Thursday, September 22, 2011, 7 pm
Philosophy's Emptiness

Lecture by Nina Power (London) as part of the series "What is Philosophy?"

When we ask what philosophy is, we have to ask what it is not. Alain Badiou proposes that philosophy has no truth of its own, that it should instead seek to shelter and protect the truth generated by four conditions — art, science, politics and love. But why should philosophy have even this role? Does philosophy’s strength lie in its absolutely generic nature, and are all attempts to make it critical, hermeneutic, foundational and so on doomed to (positive) failure?

Nina Power is a senior lecturer in philosophy at Roehampton University. She has written widely on politics, film, philosophy and, most recently, police and protesting. Her articles have been published in various magazines such as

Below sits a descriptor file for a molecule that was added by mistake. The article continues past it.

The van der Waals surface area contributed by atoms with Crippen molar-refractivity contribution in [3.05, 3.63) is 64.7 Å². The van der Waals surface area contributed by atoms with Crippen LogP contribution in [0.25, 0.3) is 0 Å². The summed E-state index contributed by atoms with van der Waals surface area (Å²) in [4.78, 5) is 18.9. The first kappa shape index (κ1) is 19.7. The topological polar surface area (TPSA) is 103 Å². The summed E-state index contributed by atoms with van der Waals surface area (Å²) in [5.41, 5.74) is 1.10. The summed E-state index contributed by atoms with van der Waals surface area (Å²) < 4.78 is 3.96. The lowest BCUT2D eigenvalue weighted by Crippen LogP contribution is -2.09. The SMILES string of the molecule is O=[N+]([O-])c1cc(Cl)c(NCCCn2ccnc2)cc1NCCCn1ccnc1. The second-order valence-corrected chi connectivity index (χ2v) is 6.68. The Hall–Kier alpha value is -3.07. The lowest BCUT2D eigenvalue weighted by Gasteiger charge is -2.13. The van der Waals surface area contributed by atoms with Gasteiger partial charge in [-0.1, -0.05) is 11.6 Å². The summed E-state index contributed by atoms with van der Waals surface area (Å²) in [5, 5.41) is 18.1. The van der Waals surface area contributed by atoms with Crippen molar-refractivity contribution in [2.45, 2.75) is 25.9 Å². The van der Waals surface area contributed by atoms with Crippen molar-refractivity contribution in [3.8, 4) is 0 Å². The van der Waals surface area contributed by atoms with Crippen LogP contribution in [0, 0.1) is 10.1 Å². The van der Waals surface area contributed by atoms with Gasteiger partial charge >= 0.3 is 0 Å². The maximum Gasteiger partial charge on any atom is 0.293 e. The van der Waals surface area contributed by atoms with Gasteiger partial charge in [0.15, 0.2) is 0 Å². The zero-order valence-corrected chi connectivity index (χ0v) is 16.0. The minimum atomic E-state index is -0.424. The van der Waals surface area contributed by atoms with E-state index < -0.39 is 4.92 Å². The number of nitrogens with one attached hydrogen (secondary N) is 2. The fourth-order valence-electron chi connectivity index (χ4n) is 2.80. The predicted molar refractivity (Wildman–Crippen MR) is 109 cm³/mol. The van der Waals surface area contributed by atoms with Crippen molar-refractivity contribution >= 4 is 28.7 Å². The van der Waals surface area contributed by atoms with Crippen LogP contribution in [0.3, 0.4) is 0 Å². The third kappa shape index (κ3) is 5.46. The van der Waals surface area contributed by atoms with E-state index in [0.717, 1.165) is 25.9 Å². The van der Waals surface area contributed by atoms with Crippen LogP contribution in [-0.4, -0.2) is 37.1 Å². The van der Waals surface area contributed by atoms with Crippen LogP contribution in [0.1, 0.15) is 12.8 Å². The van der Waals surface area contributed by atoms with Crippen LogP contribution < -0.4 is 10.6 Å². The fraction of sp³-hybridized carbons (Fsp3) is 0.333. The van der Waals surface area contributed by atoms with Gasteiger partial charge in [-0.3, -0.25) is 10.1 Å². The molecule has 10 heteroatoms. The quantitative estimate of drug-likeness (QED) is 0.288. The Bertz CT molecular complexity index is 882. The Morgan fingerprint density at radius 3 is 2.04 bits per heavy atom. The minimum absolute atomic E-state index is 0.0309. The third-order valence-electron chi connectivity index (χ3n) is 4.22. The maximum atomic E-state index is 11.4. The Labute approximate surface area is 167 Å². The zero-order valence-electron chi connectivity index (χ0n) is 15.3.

New Statesman, New Left Review, Cabinet and Radical Philosophy. Selected publications: Mary Wollstonecraft: A Vindication of the Rights of Women (London: Verso, 2010); One-Dimensional Woman (Hampshire: Zero Books, 2009).

In English language

The complete series
What is Philosophy? is documented in a DVD-set and available at n.b.k.